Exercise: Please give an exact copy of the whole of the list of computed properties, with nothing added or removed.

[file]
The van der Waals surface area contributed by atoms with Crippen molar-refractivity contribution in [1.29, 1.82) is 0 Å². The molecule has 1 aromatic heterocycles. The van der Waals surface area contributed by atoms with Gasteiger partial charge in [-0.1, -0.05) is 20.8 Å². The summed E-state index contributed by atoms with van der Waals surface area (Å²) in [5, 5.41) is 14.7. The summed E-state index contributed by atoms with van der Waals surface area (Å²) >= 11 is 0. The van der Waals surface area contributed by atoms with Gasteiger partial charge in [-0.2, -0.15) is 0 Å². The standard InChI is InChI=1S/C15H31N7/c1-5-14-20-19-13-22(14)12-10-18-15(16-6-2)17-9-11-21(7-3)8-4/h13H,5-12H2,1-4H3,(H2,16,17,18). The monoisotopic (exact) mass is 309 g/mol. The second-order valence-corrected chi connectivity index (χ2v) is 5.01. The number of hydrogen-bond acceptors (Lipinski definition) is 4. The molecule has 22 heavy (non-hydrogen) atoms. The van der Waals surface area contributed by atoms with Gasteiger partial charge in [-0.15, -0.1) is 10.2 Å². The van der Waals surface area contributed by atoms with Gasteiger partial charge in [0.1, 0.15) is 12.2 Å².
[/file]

The van der Waals surface area contributed by atoms with Crippen molar-refractivity contribution in [1.29, 1.82) is 0 Å². The molecule has 1 aromatic heterocycles. The van der Waals surface area contributed by atoms with Gasteiger partial charge in [-0.1, -0.05) is 20.8 Å². The summed E-state index contributed by atoms with van der Waals surface area (Å²) in [5, 5.41) is 14.7. The summed E-state index contributed by atoms with van der Waals surface area (Å²) >= 11 is 0. The van der Waals surface area contributed by atoms with Gasteiger partial charge in [-0.2, -0.15) is 0 Å². The standard InChI is InChI=1S/C15H31N7/c1-5-14-20-19-13-22(14)12-10-18-15(16-6-2)17-9-11-21(7-3)8-4/h13H,5-12H2,1-4H3,(H2,16,17,18). The monoisotopic (exact) mass is 309 g/mol. The second-order valence-corrected chi connectivity index (χ2v) is 5.01. The number of hydrogen-bond acceptors (Lipinski definition) is 4. The molecule has 22 heavy (non-hydrogen) atoms. The van der Waals surface area contributed by atoms with Gasteiger partial charge in [-0.15, -0.1) is 10.2 Å². The van der Waals surface area contributed by atoms with Gasteiger partial charge in [0.1, 0.15) is 12.2 Å².